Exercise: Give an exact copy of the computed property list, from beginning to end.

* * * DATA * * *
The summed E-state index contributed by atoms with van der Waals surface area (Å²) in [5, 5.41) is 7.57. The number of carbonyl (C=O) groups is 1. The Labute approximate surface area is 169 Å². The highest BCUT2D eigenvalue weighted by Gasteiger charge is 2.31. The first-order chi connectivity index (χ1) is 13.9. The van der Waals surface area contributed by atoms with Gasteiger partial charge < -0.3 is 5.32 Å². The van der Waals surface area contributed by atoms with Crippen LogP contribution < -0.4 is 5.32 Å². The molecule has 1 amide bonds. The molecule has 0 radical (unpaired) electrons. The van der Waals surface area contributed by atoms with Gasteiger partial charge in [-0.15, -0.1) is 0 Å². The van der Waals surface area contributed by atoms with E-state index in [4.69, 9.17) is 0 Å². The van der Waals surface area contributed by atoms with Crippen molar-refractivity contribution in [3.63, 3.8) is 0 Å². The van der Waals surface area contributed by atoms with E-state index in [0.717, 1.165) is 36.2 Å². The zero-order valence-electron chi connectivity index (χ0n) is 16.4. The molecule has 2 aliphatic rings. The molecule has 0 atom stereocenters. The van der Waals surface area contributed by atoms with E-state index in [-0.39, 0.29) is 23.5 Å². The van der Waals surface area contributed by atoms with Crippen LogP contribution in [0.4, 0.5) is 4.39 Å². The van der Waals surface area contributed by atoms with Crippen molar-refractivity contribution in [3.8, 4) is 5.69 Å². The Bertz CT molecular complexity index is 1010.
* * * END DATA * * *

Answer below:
The summed E-state index contributed by atoms with van der Waals surface area (Å²) in [5, 5.41) is 7.57. The number of carbonyl (C=O) groups is 1. The Labute approximate surface area is 169 Å². The highest BCUT2D eigenvalue weighted by Gasteiger charge is 2.31. The first-order chi connectivity index (χ1) is 13.9. The van der Waals surface area contributed by atoms with Gasteiger partial charge < -0.3 is 5.32 Å². The van der Waals surface area contributed by atoms with Crippen LogP contribution < -0.4 is 5.32 Å². The molecule has 1 amide bonds. The molecule has 0 radical (unpaired) electrons. The van der Waals surface area contributed by atoms with Gasteiger partial charge in [-0.15, -0.1) is 0 Å². The van der Waals surface area contributed by atoms with E-state index in [4.69, 9.17) is 0 Å². The van der Waals surface area contributed by atoms with Crippen molar-refractivity contribution in [3.63, 3.8) is 0 Å². The van der Waals surface area contributed by atoms with E-state index in [0.717, 1.165) is 36.2 Å². The zero-order valence-electron chi connectivity index (χ0n) is 16.4. The molecule has 2 aliphatic rings. The molecule has 0 atom stereocenters. The van der Waals surface area contributed by atoms with E-state index in [-0.39, 0.29) is 23.5 Å². The van der Waals surface area contributed by atoms with Crippen LogP contribution in [0.4, 0.5) is 4.39 Å². The van der Waals surface area contributed by atoms with Crippen molar-refractivity contribution in [3.8, 4) is 5.69 Å². The Bertz CT molecular complexity index is 1010.